Two advocates for keeping Evergreen Pool open, veteran Cyril Miller and North Highline firefighter Ed Marrs, are pleading their case with King County Council leaders today, according to this story, which says they’ll be meeting with County Council Chair Dow Constantine and Councilmember Larry Phillips this afternoon. Evergreen Pool remains slated for shutdown after the end of next month unless either the county finds more money or a community coalition figures out how to take it over.

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2 reasons to attend next week’s 34th District Democrats meeting

May 8th, 2009 Tracy Posted in Evergreen Pool, Politics Comments Off on 2 reasons to attend next week’s 34th District Democrats meeting

1. All three White Center (and beyond) state legislators will be there to update the results of the legislative session — a few days BEFORE their town hall in White Center.

2. The group will consider a resolution opposing the potential closure of White Center’s Evergreen Pool.

The 34th District Democrats meet at 7 pm Wednesday, The Hall at Fauntleroy in West Seattle.

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“April Pool’s Day” this Saturday at Evergreen Pool

April 21st, 2009 Tracy Posted in Evergreen Pool, Fun 1 Comment »

This info was left as a comment on an old story about trying to keep Evergreen Pool open – so we wanted to republish it here:

April Pool’s Day
Saturday, April 25th from noon to 2:30 pm

This free, annual, family-friendly event promotes water safety & includes fun activities, demonstrations, & even canoe rides in the pool.

Stop by to find out more about saving this great asset of our community from the County’s Chopping Block.

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Big turnout sought for Evergreen Pool

March 17th, 2009 Tracy Posted in Evergreen Pool, King County, White Center news 2 Comments »

There’s word of a meeting this Friday, 11 am-noon, at North Highline Fire District HQ, regarding the future of Evergreen PoolPat and Bob Price forwarded the note through mailing lists with a plea for a big turnout to show that the pool shouldn’t be shut down to save money. They say Margaret Anthony from King County will be there to talk about the pool. 1243 112th SW is where you’ll find the fire station, if you haven’t been there before.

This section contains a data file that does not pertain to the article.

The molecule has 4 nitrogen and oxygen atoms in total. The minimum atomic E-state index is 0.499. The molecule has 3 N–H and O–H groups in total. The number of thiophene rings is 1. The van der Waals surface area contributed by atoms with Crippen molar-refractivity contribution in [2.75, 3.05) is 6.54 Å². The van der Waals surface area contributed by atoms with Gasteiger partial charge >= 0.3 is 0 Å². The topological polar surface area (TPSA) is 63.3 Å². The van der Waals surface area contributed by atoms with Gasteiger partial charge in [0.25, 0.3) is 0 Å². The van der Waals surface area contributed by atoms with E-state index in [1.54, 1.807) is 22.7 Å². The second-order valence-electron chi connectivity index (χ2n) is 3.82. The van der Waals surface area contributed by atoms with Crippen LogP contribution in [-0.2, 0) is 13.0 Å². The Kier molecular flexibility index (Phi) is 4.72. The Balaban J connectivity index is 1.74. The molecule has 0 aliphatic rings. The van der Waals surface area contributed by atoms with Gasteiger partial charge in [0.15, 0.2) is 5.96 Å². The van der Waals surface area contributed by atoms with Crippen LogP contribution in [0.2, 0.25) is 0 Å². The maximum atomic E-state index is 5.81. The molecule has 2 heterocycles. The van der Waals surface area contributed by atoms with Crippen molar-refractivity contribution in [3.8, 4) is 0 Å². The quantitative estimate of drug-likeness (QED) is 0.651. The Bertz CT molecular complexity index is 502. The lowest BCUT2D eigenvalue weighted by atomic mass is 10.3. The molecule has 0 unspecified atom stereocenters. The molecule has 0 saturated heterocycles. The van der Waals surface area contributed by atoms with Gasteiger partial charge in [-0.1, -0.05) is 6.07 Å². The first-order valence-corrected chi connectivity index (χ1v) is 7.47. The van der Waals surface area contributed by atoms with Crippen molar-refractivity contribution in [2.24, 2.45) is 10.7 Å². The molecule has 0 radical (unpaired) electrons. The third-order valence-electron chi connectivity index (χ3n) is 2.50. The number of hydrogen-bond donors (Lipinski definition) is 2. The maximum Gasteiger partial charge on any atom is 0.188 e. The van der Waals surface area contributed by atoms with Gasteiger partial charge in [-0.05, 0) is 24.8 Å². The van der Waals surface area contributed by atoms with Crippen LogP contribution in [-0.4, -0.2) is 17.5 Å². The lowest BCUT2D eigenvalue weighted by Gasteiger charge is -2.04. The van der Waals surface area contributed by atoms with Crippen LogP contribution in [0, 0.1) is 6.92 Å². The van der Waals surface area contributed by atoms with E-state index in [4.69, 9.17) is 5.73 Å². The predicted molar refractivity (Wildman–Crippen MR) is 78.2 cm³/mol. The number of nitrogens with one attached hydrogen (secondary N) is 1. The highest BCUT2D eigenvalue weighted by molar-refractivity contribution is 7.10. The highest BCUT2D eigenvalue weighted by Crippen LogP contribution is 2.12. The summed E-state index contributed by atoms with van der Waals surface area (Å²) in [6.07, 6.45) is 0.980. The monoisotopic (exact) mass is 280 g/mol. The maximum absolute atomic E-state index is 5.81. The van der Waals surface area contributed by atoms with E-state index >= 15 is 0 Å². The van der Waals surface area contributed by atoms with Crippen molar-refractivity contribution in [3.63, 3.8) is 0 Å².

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Waste Free Holidays – including White Center deal!

November 13th, 2008 Tracy Posted in Evergreen Pool, Holidays, King County Comments Off on Waste Free Holidays – including White Center deal!

Check out the Waste Free Holidays participant list on the King County website, just revealed today – we’ve just started browsing WFH, and noticed this Evergreen Pool deal is among the offerings.

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Budget crisis may drain away Evergreen Pool

October 15th, 2008 Tracy Posted in Evergreen Pool, King County Comments Off on Budget crisis may drain away Evergreen Pool

Lots to read through in the county budget proposal from Executive Ron Sims, and some White Center-centric notes already have been featured here. We are continuing to read through the documents (which you can find here) and just hit on one in particular — in the proposed Parks budget, Evergreen Pool could face shutdown at the end of next June unless, as the budget summary language puts it, “King County secures sufficient flexibility and revenue tools from the state legislature to sustain (it).” For now, the $172,000+ that would be saved by closing Evergreen Pool is considered to be in the “lifeboat” — afloat unless that $ doesn’t come through.